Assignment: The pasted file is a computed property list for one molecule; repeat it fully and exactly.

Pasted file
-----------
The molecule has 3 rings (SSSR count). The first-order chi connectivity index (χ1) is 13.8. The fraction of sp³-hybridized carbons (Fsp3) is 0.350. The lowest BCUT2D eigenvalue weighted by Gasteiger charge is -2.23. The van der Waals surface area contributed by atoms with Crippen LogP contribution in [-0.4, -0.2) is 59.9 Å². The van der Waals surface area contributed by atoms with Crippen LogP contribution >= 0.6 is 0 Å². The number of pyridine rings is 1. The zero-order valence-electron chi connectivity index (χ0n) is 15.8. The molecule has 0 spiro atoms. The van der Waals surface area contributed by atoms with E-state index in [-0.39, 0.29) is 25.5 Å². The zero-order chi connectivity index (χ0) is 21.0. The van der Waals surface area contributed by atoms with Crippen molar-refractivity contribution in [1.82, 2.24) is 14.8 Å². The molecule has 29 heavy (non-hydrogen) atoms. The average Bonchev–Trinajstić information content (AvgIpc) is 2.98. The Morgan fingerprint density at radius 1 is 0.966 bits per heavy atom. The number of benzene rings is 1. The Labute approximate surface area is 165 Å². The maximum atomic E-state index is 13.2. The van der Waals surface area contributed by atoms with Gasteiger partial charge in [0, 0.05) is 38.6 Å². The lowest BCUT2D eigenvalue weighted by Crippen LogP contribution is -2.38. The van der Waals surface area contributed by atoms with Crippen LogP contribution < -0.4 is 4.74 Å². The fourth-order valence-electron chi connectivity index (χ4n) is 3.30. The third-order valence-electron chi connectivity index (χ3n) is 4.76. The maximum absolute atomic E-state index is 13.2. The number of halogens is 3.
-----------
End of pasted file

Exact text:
The molecule has 3 rings (SSSR count). The first-order chi connectivity index (χ1) is 13.8. The fraction of sp³-hybridized carbons (Fsp3) is 0.350. The lowest BCUT2D eigenvalue weighted by Gasteiger charge is -2.23. The van der Waals surface area contributed by atoms with Crippen LogP contribution in [-0.4, -0.2) is 59.9 Å². The van der Waals surface area contributed by atoms with Crippen LogP contribution >= 0.6 is 0 Å². The number of pyridine rings is 1. The zero-order valence-electron chi connectivity index (χ0n) is 15.8. The molecule has 0 spiro atoms. The van der Waals surface area contributed by atoms with E-state index in [-0.39, 0.29) is 25.5 Å². The zero-order chi connectivity index (χ0) is 21.0. The van der Waals surface area contributed by atoms with Crippen molar-refractivity contribution in [1.82, 2.24) is 14.8 Å². The molecule has 29 heavy (non-hydrogen) atoms. The average Bonchev–Trinajstić information content (AvgIpc) is 2.98. The Morgan fingerprint density at radius 1 is 0.966 bits per heavy atom. The number of benzene rings is 1. The Labute approximate surface area is 165 Å². The maximum atomic E-state index is 13.2. The van der Waals surface area contributed by atoms with Gasteiger partial charge in [0, 0.05) is 38.6 Å². The lowest BCUT2D eigenvalue weighted by Crippen LogP contribution is -2.38. The van der Waals surface area contributed by atoms with Crippen LogP contribution < -0.4 is 4.74 Å². The fourth-order valence-electron chi connectivity index (χ4n) is 3.30. The third-order valence-electron chi connectivity index (χ3n) is 4.76. The maximum absolute atomic E-state index is 13.2. The number of halogens is 3.